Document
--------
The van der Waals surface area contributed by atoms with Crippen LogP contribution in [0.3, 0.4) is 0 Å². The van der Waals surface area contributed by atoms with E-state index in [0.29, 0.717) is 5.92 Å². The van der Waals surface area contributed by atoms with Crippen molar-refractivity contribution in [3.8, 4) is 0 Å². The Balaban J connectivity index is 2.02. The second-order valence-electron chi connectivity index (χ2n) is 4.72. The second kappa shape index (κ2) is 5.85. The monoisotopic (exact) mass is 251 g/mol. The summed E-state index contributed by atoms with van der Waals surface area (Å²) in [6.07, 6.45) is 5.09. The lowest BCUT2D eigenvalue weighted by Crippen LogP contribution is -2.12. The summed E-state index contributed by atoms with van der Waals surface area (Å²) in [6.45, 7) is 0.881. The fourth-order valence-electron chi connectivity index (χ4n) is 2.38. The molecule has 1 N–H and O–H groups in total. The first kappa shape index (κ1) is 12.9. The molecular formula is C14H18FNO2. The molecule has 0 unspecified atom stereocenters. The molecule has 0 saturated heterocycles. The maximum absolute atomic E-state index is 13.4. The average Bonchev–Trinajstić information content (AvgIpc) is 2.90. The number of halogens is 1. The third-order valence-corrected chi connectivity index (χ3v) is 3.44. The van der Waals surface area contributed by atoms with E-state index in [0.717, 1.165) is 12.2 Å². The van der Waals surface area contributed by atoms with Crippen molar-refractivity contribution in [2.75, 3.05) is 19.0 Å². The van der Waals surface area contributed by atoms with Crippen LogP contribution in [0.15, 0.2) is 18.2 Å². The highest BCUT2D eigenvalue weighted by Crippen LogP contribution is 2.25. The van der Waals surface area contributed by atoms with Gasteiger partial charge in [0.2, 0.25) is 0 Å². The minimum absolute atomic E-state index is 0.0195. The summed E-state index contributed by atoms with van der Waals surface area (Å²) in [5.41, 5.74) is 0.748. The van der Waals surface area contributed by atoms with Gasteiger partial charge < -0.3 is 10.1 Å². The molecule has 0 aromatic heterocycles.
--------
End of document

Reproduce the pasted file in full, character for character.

The van der Waals surface area contributed by atoms with Crippen LogP contribution in [0.3, 0.4) is 0 Å². The van der Waals surface area contributed by atoms with E-state index in [0.29, 0.717) is 5.92 Å². The van der Waals surface area contributed by atoms with Crippen molar-refractivity contribution in [3.8, 4) is 0 Å². The Balaban J connectivity index is 2.02. The second-order valence-electron chi connectivity index (χ2n) is 4.72. The second kappa shape index (κ2) is 5.85. The monoisotopic (exact) mass is 251 g/mol. The summed E-state index contributed by atoms with van der Waals surface area (Å²) in [6.07, 6.45) is 5.09. The lowest BCUT2D eigenvalue weighted by Crippen LogP contribution is -2.12. The summed E-state index contributed by atoms with van der Waals surface area (Å²) in [6.45, 7) is 0.881. The fourth-order valence-electron chi connectivity index (χ4n) is 2.38. The molecule has 1 N–H and O–H groups in total. The first kappa shape index (κ1) is 12.9. The molecular formula is C14H18FNO2. The molecule has 0 unspecified atom stereocenters. The molecule has 0 saturated heterocycles. The maximum absolute atomic E-state index is 13.4. The average Bonchev–Trinajstić information content (AvgIpc) is 2.90. The number of halogens is 1. The third-order valence-corrected chi connectivity index (χ3v) is 3.44. The van der Waals surface area contributed by atoms with E-state index in [0.717, 1.165) is 12.2 Å². The van der Waals surface area contributed by atoms with Crippen molar-refractivity contribution in [2.75, 3.05) is 19.0 Å². The van der Waals surface area contributed by atoms with Crippen LogP contribution in [0.15, 0.2) is 18.2 Å². The highest BCUT2D eigenvalue weighted by Crippen LogP contribution is 2.25. The van der Waals surface area contributed by atoms with Gasteiger partial charge in [0.2, 0.25) is 0 Å². The minimum absolute atomic E-state index is 0.0195. The summed E-state index contributed by atoms with van der Waals surface area (Å²) in [5.41, 5.74) is 0.748. The van der Waals surface area contributed by atoms with Gasteiger partial charge < -0.3 is 10.1 Å². The molecule has 0 aromatic heterocycles.